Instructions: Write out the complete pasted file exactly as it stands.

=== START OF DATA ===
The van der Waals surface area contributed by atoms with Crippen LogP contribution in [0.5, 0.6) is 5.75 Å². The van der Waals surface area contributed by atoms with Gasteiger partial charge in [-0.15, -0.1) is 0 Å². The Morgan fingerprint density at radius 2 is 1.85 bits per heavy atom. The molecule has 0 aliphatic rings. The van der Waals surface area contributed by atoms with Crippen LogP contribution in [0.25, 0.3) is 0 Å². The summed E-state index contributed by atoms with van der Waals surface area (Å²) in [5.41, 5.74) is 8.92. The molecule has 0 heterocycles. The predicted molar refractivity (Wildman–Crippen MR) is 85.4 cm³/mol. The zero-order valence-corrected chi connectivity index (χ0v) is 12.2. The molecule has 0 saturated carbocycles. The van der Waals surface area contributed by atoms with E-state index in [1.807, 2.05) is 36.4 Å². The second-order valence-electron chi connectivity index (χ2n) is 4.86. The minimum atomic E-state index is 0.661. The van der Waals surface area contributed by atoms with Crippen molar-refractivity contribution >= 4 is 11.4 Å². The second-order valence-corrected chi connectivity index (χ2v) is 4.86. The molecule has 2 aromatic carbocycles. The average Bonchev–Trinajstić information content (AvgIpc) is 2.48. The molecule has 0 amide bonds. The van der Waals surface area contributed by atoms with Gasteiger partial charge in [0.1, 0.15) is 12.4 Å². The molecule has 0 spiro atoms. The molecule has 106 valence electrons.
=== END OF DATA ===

The van der Waals surface area contributed by atoms with Crippen LogP contribution in [0.5, 0.6) is 5.75 Å². The van der Waals surface area contributed by atoms with Gasteiger partial charge in [-0.15, -0.1) is 0 Å². The Morgan fingerprint density at radius 2 is 1.85 bits per heavy atom. The molecule has 0 aliphatic rings. The van der Waals surface area contributed by atoms with Crippen LogP contribution in [0.25, 0.3) is 0 Å². The summed E-state index contributed by atoms with van der Waals surface area (Å²) in [5.41, 5.74) is 8.92. The molecule has 0 heterocycles. The predicted molar refractivity (Wildman–Crippen MR) is 85.4 cm³/mol. The zero-order valence-corrected chi connectivity index (χ0v) is 12.2. The molecule has 0 saturated carbocycles. The van der Waals surface area contributed by atoms with E-state index in [1.807, 2.05) is 36.4 Å². The second-order valence-electron chi connectivity index (χ2n) is 4.86. The minimum atomic E-state index is 0.661. The van der Waals surface area contributed by atoms with Crippen molar-refractivity contribution >= 4 is 11.4 Å². The second-order valence-corrected chi connectivity index (χ2v) is 4.86. The molecule has 2 aromatic carbocycles. The average Bonchev–Trinajstić information content (AvgIpc) is 2.48. The molecule has 0 amide bonds. The van der Waals surface area contributed by atoms with Gasteiger partial charge in [0.1, 0.15) is 12.4 Å². The molecule has 0 spiro atoms. The molecule has 106 valence electrons.